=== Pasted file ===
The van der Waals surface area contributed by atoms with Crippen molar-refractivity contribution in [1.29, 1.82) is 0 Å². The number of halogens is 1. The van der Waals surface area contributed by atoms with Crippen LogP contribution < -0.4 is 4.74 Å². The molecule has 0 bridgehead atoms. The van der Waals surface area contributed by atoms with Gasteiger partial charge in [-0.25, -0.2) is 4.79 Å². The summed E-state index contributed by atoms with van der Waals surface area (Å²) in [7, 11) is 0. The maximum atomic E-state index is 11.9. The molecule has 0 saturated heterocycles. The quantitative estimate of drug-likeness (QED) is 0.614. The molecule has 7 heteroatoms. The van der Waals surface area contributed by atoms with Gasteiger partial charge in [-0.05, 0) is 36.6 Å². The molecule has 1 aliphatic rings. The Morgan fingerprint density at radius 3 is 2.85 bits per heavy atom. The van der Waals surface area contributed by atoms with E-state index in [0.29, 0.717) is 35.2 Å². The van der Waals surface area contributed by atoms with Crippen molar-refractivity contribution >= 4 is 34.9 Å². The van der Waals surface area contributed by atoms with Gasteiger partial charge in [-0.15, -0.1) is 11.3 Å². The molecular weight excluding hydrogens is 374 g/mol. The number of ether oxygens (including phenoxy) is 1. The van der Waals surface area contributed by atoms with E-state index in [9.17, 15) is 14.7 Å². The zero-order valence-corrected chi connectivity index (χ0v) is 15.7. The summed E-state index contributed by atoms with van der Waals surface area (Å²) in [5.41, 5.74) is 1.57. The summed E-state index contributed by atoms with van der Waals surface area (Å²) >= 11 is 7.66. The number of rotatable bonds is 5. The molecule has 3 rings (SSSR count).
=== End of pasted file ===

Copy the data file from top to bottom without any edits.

The van der Waals surface area contributed by atoms with Crippen molar-refractivity contribution in [1.29, 1.82) is 0 Å². The number of halogens is 1. The van der Waals surface area contributed by atoms with Crippen LogP contribution < -0.4 is 4.74 Å². The molecule has 0 bridgehead atoms. The van der Waals surface area contributed by atoms with Gasteiger partial charge in [-0.25, -0.2) is 4.79 Å². The summed E-state index contributed by atoms with van der Waals surface area (Å²) in [7, 11) is 0. The maximum atomic E-state index is 11.9. The molecule has 0 saturated heterocycles. The quantitative estimate of drug-likeness (QED) is 0.614. The molecule has 7 heteroatoms. The van der Waals surface area contributed by atoms with Gasteiger partial charge in [-0.05, 0) is 36.6 Å². The molecule has 1 aliphatic rings. The Morgan fingerprint density at radius 3 is 2.85 bits per heavy atom. The van der Waals surface area contributed by atoms with E-state index in [0.29, 0.717) is 35.2 Å². The van der Waals surface area contributed by atoms with Crippen molar-refractivity contribution >= 4 is 34.9 Å². The van der Waals surface area contributed by atoms with Gasteiger partial charge in [-0.15, -0.1) is 11.3 Å². The molecular weight excluding hydrogens is 374 g/mol. The number of ether oxygens (including phenoxy) is 1. The van der Waals surface area contributed by atoms with E-state index in [9.17, 15) is 14.7 Å². The zero-order valence-corrected chi connectivity index (χ0v) is 15.7. The summed E-state index contributed by atoms with van der Waals surface area (Å²) in [5.41, 5.74) is 1.57. The summed E-state index contributed by atoms with van der Waals surface area (Å²) >= 11 is 7.66. The number of rotatable bonds is 5. The molecule has 3 rings (SSSR count).